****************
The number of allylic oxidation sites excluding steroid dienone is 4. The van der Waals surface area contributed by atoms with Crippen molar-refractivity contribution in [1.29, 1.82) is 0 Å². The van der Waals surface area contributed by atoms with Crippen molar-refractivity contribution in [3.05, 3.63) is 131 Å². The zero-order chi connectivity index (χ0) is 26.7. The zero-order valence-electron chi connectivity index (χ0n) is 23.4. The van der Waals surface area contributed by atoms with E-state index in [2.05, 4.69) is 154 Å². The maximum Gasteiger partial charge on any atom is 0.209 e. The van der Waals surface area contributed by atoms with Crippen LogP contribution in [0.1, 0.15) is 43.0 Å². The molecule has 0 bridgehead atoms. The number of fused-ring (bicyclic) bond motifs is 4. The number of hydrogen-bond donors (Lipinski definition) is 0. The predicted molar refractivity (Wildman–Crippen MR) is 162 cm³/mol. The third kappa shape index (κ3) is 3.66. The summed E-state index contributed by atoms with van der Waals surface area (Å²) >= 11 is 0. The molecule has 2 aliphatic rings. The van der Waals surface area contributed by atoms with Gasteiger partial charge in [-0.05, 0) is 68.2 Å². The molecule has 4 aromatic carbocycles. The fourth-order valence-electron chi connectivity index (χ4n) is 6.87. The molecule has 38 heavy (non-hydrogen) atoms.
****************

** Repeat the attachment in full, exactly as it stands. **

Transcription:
The number of allylic oxidation sites excluding steroid dienone is 4. The van der Waals surface area contributed by atoms with Crippen molar-refractivity contribution in [1.29, 1.82) is 0 Å². The van der Waals surface area contributed by atoms with Crippen molar-refractivity contribution in [3.05, 3.63) is 131 Å². The zero-order chi connectivity index (χ0) is 26.7. The zero-order valence-electron chi connectivity index (χ0n) is 23.4. The van der Waals surface area contributed by atoms with E-state index in [2.05, 4.69) is 154 Å². The maximum Gasteiger partial charge on any atom is 0.209 e. The van der Waals surface area contributed by atoms with Crippen LogP contribution in [0.1, 0.15) is 43.0 Å². The molecule has 0 bridgehead atoms. The number of fused-ring (bicyclic) bond motifs is 4. The number of hydrogen-bond donors (Lipinski definition) is 0. The predicted molar refractivity (Wildman–Crippen MR) is 162 cm³/mol. The third kappa shape index (κ3) is 3.66. The summed E-state index contributed by atoms with van der Waals surface area (Å²) >= 11 is 0. The molecule has 2 aliphatic rings. The van der Waals surface area contributed by atoms with Gasteiger partial charge in [-0.05, 0) is 68.2 Å². The molecule has 4 aromatic carbocycles. The fourth-order valence-electron chi connectivity index (χ4n) is 6.87. The molecule has 38 heavy (non-hydrogen) atoms.